Getting the EasyShare 5300 up and running was pretty easy. There was a slight hiccup, where I had just upgraded to Mac OS X 10.4.10 and the Kodak software would not install. Upon contacting Kodak support I was advised that it was not seeing the last zero in my system software, so thought I was running 10.4.1. This was a problem because the 5300 only runs on OS X 10.4.9 or later. Although this was initially a problem I must really congratulate Kodak on the prompt response to the problem. With 48 hours the driver had been fixed and I was up and running.
In use scanning was a breeze, the 5300 is TWAIN compliant, so I used PhotoShop to scan some A4 magazine pages and photos. Colours were very accurate, whites neutral and blacks where quite dense. The level of detail and density was nothing to shout about, but definitely acceptable for the home market.
Printing was also a very good experience, with nice fast black and white printing. Not anywhere near the 32ppm claim, but I did get a ten page document out in one minute. Full colour business type documents were a little slower at around 6ppm, but the colours were bright and crisp, with no spidery text. Moving onto photos and the colour reproduction was fantastic. A borderless A4 full colour photo took almost to minutes, but the colours looked very accurate, the saturation was just right and the level of detail was as good as a lab print (to my eyes). Printing from the Mac, memory card, or via a PictBridge connected camera to the 4x6 paper yielded pretty much the same results. All around 40 seconds per print and all looked very nice.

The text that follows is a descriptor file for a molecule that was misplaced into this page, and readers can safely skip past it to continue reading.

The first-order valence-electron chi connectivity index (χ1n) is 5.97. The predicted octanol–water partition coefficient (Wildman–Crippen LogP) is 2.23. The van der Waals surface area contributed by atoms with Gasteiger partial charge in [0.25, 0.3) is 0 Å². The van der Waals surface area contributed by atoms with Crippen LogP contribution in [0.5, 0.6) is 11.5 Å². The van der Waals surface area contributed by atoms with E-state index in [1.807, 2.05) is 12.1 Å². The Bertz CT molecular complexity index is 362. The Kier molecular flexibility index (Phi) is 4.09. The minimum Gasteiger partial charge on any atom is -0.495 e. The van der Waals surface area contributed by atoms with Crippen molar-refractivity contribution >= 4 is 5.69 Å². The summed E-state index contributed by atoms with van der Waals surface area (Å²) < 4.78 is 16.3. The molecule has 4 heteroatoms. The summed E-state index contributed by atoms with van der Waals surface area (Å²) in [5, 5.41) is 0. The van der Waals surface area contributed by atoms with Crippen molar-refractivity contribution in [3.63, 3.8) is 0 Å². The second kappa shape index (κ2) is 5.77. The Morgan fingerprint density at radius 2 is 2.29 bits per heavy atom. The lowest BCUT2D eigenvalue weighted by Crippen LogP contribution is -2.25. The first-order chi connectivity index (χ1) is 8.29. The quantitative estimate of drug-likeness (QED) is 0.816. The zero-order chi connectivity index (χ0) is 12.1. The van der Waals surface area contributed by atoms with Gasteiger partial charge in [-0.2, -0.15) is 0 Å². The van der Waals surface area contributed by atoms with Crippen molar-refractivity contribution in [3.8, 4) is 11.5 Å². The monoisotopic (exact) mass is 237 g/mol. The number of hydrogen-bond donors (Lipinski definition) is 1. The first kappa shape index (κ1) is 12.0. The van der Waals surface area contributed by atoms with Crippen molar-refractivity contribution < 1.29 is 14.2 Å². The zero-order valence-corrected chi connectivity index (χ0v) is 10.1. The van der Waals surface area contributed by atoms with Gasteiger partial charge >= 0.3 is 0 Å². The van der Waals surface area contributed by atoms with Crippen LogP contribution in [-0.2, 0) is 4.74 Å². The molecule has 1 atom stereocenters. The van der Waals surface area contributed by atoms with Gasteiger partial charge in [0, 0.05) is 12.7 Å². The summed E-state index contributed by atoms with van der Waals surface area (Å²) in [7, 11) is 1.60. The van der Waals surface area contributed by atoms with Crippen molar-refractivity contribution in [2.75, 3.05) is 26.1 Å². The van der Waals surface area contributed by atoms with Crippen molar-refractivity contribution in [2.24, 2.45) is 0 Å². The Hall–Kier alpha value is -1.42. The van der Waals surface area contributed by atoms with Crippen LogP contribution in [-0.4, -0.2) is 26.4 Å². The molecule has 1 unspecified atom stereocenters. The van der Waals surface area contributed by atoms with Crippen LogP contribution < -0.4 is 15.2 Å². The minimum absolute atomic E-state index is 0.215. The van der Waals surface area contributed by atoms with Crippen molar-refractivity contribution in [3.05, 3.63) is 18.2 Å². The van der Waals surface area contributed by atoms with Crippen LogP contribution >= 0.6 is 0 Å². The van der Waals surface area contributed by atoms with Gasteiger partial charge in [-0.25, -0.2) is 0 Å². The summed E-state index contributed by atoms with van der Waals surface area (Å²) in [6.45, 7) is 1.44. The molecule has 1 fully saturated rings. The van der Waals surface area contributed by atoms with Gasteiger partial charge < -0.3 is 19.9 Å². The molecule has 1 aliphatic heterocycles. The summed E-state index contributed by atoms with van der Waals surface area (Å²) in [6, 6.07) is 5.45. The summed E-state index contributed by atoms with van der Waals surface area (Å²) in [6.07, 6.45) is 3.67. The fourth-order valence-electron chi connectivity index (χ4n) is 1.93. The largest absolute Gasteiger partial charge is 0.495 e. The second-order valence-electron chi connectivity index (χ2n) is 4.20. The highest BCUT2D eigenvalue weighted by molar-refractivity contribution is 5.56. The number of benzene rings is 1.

So, does the EasyShare 5300 live up to its claims? Well, in the quality department I can give it a resounding yes. Prints were crisp, had great levels of detail, and seemed very colour accurate. My only complaint was when printing A4 borderless prints, that the first one of each batch had some feint lines at the top of the print. This did not repeat itself on successive prints. The scanner is also superb, more than good enough for the home market. Copying direct from the glass to the printer was also very easy and produced good results.